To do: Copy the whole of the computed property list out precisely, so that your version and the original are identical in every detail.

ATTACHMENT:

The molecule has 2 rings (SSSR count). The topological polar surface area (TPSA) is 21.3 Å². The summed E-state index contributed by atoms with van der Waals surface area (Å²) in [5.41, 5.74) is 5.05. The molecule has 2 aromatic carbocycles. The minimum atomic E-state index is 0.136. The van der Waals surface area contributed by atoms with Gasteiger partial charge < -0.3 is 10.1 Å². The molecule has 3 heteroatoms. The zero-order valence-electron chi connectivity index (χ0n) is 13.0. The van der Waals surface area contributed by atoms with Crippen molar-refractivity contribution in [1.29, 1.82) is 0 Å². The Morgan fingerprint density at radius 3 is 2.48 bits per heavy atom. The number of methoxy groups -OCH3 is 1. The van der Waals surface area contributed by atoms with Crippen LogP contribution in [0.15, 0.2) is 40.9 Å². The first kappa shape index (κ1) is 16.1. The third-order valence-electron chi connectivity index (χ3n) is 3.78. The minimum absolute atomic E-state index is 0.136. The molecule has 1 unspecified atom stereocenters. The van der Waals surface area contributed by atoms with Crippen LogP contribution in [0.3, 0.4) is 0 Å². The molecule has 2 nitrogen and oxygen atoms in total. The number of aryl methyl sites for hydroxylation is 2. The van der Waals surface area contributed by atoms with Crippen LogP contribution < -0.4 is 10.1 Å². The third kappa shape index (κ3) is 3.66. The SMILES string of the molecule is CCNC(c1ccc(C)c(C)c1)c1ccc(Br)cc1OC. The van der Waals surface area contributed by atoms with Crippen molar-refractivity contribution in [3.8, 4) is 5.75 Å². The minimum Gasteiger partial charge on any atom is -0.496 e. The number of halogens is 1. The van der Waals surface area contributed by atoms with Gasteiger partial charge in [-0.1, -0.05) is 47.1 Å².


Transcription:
The molecule has 2 rings (SSSR count). The topological polar surface area (TPSA) is 21.3 Å². The summed E-state index contributed by atoms with van der Waals surface area (Å²) in [5.41, 5.74) is 5.05. The molecule has 2 aromatic carbocycles. The minimum atomic E-state index is 0.136. The van der Waals surface area contributed by atoms with Gasteiger partial charge < -0.3 is 10.1 Å². The molecule has 3 heteroatoms. The zero-order valence-electron chi connectivity index (χ0n) is 13.0. The van der Waals surface area contributed by atoms with Crippen molar-refractivity contribution in [1.29, 1.82) is 0 Å². The Morgan fingerprint density at radius 3 is 2.48 bits per heavy atom. The number of methoxy groups -OCH3 is 1. The van der Waals surface area contributed by atoms with Crippen LogP contribution in [0.15, 0.2) is 40.9 Å². The first kappa shape index (κ1) is 16.1. The third-order valence-electron chi connectivity index (χ3n) is 3.78. The minimum absolute atomic E-state index is 0.136. The molecule has 1 unspecified atom stereocenters. The van der Waals surface area contributed by atoms with Crippen LogP contribution in [0.3, 0.4) is 0 Å². The molecule has 2 nitrogen and oxygen atoms in total. The number of aryl methyl sites for hydroxylation is 2. The van der Waals surface area contributed by atoms with Crippen LogP contribution < -0.4 is 10.1 Å². The third kappa shape index (κ3) is 3.66. The SMILES string of the molecule is CCNC(c1ccc(C)c(C)c1)c1ccc(Br)cc1OC. The van der Waals surface area contributed by atoms with Crippen molar-refractivity contribution in [3.8, 4) is 5.75 Å². The minimum Gasteiger partial charge on any atom is -0.496 e. The number of halogens is 1. The van der Waals surface area contributed by atoms with Gasteiger partial charge in [-0.1, -0.05) is 47.1 Å².